Kenyan president Daniel arap Moi has put together a campaign team for Monday's general election that includes vice chancellors and heads of state corporations, but no politicians.
The move is to sidestep charges of collusion between state officials and his ruling KANU party. In the 1992 general election President Moi and KANU used the central bank officials, civil servants, provincial administrators and police to intimidate opposition.
This is the last time President Moi can seek re-election under the constitution and he is trying to show that he is able to separate government machinery from KANU as stipulated in recent constitutional changes.
The recruitment of vice chancellors is expected to give credence to his commitment to this and the limited constitutional changes that parliament recently passed following lobbying from the National Convention Executive Council, a group of civil societies.
Only one of the five vice chancellors has been involved in politics: William Ochieng of Maseno University College is a historian who has written pro-government articles. The others are Francis Gichaga (Nairobi), George Eshiwani (Kenyatta), Justin Irina (Moi), and Japheth Kiptoon (Egerton).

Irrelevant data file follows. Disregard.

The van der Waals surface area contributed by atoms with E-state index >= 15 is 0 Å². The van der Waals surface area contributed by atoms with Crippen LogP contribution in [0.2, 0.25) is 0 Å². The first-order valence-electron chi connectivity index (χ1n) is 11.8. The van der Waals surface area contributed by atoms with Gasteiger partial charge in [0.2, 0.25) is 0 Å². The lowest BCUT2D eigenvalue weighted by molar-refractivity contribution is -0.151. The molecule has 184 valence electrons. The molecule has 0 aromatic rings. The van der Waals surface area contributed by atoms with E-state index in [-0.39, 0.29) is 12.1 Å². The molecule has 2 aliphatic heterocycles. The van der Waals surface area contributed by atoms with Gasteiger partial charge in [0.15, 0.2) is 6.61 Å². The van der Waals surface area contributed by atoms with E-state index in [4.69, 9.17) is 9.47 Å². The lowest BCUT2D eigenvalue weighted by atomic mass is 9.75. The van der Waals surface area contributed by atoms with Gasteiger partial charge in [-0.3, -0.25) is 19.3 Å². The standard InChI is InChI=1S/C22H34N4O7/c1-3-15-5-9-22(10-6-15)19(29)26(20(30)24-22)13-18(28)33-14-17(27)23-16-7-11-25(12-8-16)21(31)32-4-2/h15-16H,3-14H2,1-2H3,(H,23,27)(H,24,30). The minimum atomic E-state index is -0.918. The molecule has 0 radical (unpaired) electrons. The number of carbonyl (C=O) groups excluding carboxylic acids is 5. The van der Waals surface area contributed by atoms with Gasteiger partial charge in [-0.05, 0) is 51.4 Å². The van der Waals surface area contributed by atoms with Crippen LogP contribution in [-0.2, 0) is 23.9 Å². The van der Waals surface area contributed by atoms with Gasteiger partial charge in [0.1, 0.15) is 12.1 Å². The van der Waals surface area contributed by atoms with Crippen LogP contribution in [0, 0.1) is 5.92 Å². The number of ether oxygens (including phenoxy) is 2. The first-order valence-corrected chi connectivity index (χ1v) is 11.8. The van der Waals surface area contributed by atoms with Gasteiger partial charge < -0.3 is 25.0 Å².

Conspicuous by his absence is Ratemo Michieka, vice chancellor of Jomo Kenyatta University of Agriculture and Technology, who is allied to a rival KANU faction.
In 1992, President Moi enlisted the help of Philip Mbithi, a former vice chancellor of the University of Nairobi, as head of the civil service to harass the opposition. The two fell out three years ago.
The vice chancellors see serving on the re-election team as an indicator of President Moi's favour.
But political analysts at the department of government at the University of Nairobi said: "The inclusion of vice chancellors in the team is just to give it credibility to assure both the opposition and donor community that Moi and his cronies will not be caught with their hands in the treasury till as happened in 1992."
Then, the central bank pumped money into the economy pushing inflation up to three figures.
President Moi is campaigning against 12 other presidential candidates and is standing on a nationalist platform. He also is trying to gain credibility in the diplomatic community.
The linkage between vice chancellors and KANU bodes ill for greater university autonomy. President Moi directly appoints vice chancellors, deputy vice chancellors and college principals as well as university councils and members of the commission for higher education.
Opposition parties are complaining that the use of vice chancellors and the heads of state corporations are another indication of Moi's grip on power.
"This is one way Moi and his cronies had been misusing their office," said one Nairobi opposition critic.